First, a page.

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My food stories: Lost in translation in Germany

O, I totally got lost in translation in Germany, lots of funny stories happened, I have got to share with you. :))

This was my first time really visiting Germany, I mean, apart from a few times ‘passing by’ at the airports. I thought I had completely given my heart to the Mediterranean sun, but have to admit that I enjoyed so much the time in Germany, even if it was  quiet, super quiet — everywhere. :)) — Noon, in the city centre, in the shopping mall, at the train station, there were many many people, but, quiet, very quiet, people all talked in very low voices; there even was no background in many shops and shopping malls — make you feel suddenly, you have all the space for yourself, your mind could fly as high as it likes. Me, as Chinese, ha… you can imagine, what a great experience to visit a country where people do not speak aloud.

Well, not speaking — there is another reason — I cannot speak German. :( So here are funny stories.

I was told that ‘Nordsee’ is a popular restaurant / fast food for German style ‘fish and chips’, so I went there for a late lunch. I was not very hungry though, just thought I would need a small bite.

When it was my turn, a very smily guy was about to take my order, I opened my mouth, wanted to say ‘fish burger’, then realized that I did not know how to say ‘Fish’ and ‘Burger’ in German. I tried to use my finger pointing out the item on the menu, but could not find it. And all the noise I could make was, ‘err….’.

I guess ‘fish and chips’ must be their most popular order, so he asked me, ‘fish and chips?’

I wanted to say no, but… I did not know how to continue the sentence if I still wanted to order something else. So I nodded, said, ‘ok’, and handed over the money.

He then pointed to a picture with ‘Coca-Cola’ on it, asked me, ‘drink?’ Yes, I was thirsty, so I nodded again, ‘OK’.

‘Coca-cola’? He asked. No, I don’t really drink coca at all. When I opened my mouth wanted to say ‘no, water, please’ — I heard myself said, ‘OK’, and nodded — because I don’t know how to say ‘water’. —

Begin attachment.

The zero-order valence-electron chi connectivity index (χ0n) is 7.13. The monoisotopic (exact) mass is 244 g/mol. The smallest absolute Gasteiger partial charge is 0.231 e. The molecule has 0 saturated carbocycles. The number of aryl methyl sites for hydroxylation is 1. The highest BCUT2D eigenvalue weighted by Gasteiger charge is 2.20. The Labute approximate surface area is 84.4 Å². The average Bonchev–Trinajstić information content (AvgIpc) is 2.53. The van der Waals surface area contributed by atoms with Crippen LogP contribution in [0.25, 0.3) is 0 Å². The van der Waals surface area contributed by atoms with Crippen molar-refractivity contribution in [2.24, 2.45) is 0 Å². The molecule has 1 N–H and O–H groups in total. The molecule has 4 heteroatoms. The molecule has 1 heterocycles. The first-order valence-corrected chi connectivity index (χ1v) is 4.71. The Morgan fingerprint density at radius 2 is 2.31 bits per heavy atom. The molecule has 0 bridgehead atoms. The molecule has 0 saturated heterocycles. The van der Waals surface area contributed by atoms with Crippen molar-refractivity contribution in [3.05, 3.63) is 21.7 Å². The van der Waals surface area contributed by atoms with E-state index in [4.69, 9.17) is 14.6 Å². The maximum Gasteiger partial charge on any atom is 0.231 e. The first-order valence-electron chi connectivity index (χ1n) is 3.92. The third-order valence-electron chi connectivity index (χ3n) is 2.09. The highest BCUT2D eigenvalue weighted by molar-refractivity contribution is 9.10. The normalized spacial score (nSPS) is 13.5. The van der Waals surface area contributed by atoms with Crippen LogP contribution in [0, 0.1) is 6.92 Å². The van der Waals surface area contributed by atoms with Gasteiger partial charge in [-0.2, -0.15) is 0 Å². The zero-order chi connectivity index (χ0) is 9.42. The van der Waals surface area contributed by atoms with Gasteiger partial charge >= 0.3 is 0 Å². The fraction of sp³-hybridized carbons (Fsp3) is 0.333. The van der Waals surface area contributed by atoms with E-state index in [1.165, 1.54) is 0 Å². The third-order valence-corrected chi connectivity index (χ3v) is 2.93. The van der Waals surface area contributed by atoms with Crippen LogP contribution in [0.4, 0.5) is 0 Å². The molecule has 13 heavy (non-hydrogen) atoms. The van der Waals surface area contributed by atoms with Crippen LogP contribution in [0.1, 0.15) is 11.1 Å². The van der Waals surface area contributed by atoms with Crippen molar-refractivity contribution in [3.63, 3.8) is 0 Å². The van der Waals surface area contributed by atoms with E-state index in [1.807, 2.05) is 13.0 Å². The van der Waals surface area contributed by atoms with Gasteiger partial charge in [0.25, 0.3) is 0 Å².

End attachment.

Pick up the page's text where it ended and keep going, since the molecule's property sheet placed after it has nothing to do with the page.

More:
He nicely handed over a cup of Coca-cola, and I drank my first Coca-cola in many many years. Ha…

* * * * * *

Typical Korean rice dish

I had passed a shop a few times with big Korean words on the sign saying ‘Korean food’, I knew it because the characters in the shop were written in traditional Chinese, well, as well as in German. :) Suddenly my desire for Korean noodles started hunting me. So the next day, after breakfast at 9, I decided to go for a walk, and would end up at the Korean shop to buy some noodles for my lunch.

The lovely, typical Korean couple were having a meal when I entered. I tried to communicate with them, but… Before paying, I noticed that there was a ‘small kitchen’ at the front corner, and a couple of small tables. I was so excited – they probably would serve fresh noodles! So I turned around, asked the guy in English, ‘Do you do take-aways’? He nodded, and showed me the menus, which was just above my head. I guess ‘take-away’ must be a ‘universal word’. With very strong accent, I understood that he wanted to recommend me the ‘specials’.

I took a look, tried so hard to find some words similar to English that I could understand, then said, ‘could I have the vegetarian meal then, with tofu, as I don’t really eat meat?’

He shook his head, kept on saying ‘no, no good’.

‘No good? Why?’, I was surprised.

‘No, no good’. He kept on saying, and kept on shaking his head. Then, pointed at the table next to him with some words I could not understand.

Somehow, I understood that he meant it was not good for taking away, and I should eat there. — But it was only half past 11am, I just finished my breakfast less than 3 hours ago! I really wanted to ask if I could change to something else, so I could take it away, or come back later, but I found myself smiled, nodded, and went to sit at the table as he pointed, and waited for my ‘unknown’ meal.

To my surprise, the lady was the chef! From what she was cooking with, I realized that I was going to have the famous ‘Korean stone bowl rice’, rather than the noodles that I had been longing for.

When the rice was presented in front of me, I went to pick up a pair of chopstick. The guy quickly came to stop me, with many ‘no s’, and handed me a spoon instead. He must have seen me with confused face, then showed me how to stir well, and use spoon to pick up the content from the bowl.

— I really wanted to laugh, laugh at myself not being able to speak a word, laugh at the quietness in the shop, and laugh at all the gestures he tried to give me.

The food was really authentic, not really my type, especially with the raw egg and many meat pieces (they did not understand me ‘not eat meat’ part, so I had to pick up all the meat pieces in the bowl), but it was good, not adapted to the western taste. What a great experience!! — I enjoyed.

The only problem was, since I could not speak the language, I had to eat my lunch at 11.30am!

Ha…

Related posts:

Cooking Note: Five (or thirteen) spice powder and ‘spice water’
Sea kelp (Kombu or Haidai): a healthy Chinese ingredient
Cooking note: always only one or two main ingredients in one dish
Culture note: Chinese dining table customs and manners

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